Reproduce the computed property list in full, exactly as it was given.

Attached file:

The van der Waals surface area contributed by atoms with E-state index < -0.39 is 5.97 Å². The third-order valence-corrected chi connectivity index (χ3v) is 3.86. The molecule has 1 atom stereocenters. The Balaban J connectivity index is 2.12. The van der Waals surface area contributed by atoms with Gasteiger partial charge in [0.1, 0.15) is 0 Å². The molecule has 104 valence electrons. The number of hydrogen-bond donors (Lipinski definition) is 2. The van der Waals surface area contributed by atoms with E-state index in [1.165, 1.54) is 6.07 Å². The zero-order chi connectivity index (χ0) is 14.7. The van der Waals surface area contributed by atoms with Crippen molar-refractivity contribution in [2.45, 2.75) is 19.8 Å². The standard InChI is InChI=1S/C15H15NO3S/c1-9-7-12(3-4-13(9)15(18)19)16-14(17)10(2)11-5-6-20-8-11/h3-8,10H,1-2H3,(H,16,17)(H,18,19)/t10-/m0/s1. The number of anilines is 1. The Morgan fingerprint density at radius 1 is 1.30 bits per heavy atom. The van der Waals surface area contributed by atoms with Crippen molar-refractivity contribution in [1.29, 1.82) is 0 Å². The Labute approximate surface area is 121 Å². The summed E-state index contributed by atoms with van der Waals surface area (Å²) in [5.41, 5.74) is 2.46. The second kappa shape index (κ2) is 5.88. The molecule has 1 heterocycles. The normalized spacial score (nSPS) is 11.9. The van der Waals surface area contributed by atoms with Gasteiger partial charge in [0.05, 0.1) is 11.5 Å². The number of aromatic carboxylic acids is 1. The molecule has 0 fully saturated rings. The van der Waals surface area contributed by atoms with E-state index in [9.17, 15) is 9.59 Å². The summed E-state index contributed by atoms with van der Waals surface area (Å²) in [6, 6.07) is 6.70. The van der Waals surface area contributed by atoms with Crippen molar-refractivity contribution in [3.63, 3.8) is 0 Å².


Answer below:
The van der Waals surface area contributed by atoms with E-state index < -0.39 is 5.97 Å². The third-order valence-corrected chi connectivity index (χ3v) is 3.86. The molecule has 1 atom stereocenters. The Balaban J connectivity index is 2.12. The van der Waals surface area contributed by atoms with Gasteiger partial charge in [0.1, 0.15) is 0 Å². The molecule has 104 valence electrons. The number of hydrogen-bond donors (Lipinski definition) is 2. The van der Waals surface area contributed by atoms with E-state index in [1.165, 1.54) is 6.07 Å². The zero-order chi connectivity index (χ0) is 14.7. The van der Waals surface area contributed by atoms with Crippen molar-refractivity contribution in [2.45, 2.75) is 19.8 Å². The standard InChI is InChI=1S/C15H15NO3S/c1-9-7-12(3-4-13(9)15(18)19)16-14(17)10(2)11-5-6-20-8-11/h3-8,10H,1-2H3,(H,16,17)(H,18,19)/t10-/m0/s1. The number of anilines is 1. The Morgan fingerprint density at radius 1 is 1.30 bits per heavy atom. The van der Waals surface area contributed by atoms with Crippen molar-refractivity contribution in [1.29, 1.82) is 0 Å². The Labute approximate surface area is 121 Å². The summed E-state index contributed by atoms with van der Waals surface area (Å²) in [5.41, 5.74) is 2.46. The second kappa shape index (κ2) is 5.88. The molecule has 1 heterocycles. The normalized spacial score (nSPS) is 11.9. The van der Waals surface area contributed by atoms with Gasteiger partial charge in [0.05, 0.1) is 11.5 Å². The number of aromatic carboxylic acids is 1. The molecule has 0 fully saturated rings. The van der Waals surface area contributed by atoms with E-state index in [9.17, 15) is 9.59 Å². The summed E-state index contributed by atoms with van der Waals surface area (Å²) in [6, 6.07) is 6.70. The van der Waals surface area contributed by atoms with Crippen molar-refractivity contribution in [3.63, 3.8) is 0 Å².